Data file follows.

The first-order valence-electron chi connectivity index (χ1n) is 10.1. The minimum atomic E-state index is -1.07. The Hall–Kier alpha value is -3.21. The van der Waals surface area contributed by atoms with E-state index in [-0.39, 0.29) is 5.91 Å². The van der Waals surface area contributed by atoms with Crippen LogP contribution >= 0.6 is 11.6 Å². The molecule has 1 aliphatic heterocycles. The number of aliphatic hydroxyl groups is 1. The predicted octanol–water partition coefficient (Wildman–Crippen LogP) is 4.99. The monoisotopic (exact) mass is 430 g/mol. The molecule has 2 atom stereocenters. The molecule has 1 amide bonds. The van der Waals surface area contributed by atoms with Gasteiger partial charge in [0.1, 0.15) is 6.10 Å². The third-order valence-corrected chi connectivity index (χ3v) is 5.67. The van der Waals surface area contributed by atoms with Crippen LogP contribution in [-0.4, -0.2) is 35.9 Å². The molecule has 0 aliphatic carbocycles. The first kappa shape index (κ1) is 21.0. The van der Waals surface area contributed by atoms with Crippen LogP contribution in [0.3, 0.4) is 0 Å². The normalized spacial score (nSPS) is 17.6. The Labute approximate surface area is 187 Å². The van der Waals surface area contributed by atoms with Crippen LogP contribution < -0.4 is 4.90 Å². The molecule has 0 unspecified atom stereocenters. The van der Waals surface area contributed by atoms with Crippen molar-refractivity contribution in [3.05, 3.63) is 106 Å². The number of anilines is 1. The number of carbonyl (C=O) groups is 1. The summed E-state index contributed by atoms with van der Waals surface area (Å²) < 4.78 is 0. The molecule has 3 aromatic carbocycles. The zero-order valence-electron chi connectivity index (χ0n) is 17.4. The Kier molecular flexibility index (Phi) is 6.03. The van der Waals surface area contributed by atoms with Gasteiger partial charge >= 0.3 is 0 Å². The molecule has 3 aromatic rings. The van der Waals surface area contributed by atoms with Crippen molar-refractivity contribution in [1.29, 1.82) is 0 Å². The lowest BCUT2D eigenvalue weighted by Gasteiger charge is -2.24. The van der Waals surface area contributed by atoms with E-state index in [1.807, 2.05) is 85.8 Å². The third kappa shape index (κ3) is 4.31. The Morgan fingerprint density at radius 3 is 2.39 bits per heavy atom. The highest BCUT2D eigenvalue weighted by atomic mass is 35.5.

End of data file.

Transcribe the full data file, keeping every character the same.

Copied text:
The first-order valence-electron chi connectivity index (χ1n) is 10.1. The minimum atomic E-state index is -1.07. The Hall–Kier alpha value is -3.21. The van der Waals surface area contributed by atoms with E-state index in [-0.39, 0.29) is 5.91 Å². The van der Waals surface area contributed by atoms with Crippen LogP contribution >= 0.6 is 11.6 Å². The molecule has 1 aliphatic heterocycles. The number of aliphatic hydroxyl groups is 1. The predicted octanol–water partition coefficient (Wildman–Crippen LogP) is 4.99. The monoisotopic (exact) mass is 430 g/mol. The molecule has 2 atom stereocenters. The molecule has 1 amide bonds. The van der Waals surface area contributed by atoms with Gasteiger partial charge in [0.1, 0.15) is 6.10 Å². The third-order valence-corrected chi connectivity index (χ3v) is 5.67. The van der Waals surface area contributed by atoms with Crippen LogP contribution in [-0.4, -0.2) is 35.9 Å². The molecule has 0 aliphatic carbocycles. The first kappa shape index (κ1) is 21.0. The van der Waals surface area contributed by atoms with Crippen LogP contribution in [0.3, 0.4) is 0 Å². The normalized spacial score (nSPS) is 17.6. The Labute approximate surface area is 187 Å². The van der Waals surface area contributed by atoms with Crippen LogP contribution < -0.4 is 4.90 Å². The molecule has 0 unspecified atom stereocenters. The van der Waals surface area contributed by atoms with Crippen molar-refractivity contribution in [3.05, 3.63) is 106 Å². The number of anilines is 1. The number of carbonyl (C=O) groups is 1. The summed E-state index contributed by atoms with van der Waals surface area (Å²) < 4.78 is 0. The molecule has 3 aromatic carbocycles. The zero-order valence-electron chi connectivity index (χ0n) is 17.4. The Kier molecular flexibility index (Phi) is 6.03. The van der Waals surface area contributed by atoms with Gasteiger partial charge >= 0.3 is 0 Å². The molecule has 3 aromatic rings. The van der Waals surface area contributed by atoms with Crippen molar-refractivity contribution in [1.29, 1.82) is 0 Å². The lowest BCUT2D eigenvalue weighted by Gasteiger charge is -2.24. The van der Waals surface area contributed by atoms with E-state index in [1.807, 2.05) is 85.8 Å². The third kappa shape index (κ3) is 4.31. The Morgan fingerprint density at radius 3 is 2.39 bits per heavy atom. The highest BCUT2D eigenvalue weighted by atomic mass is 35.5.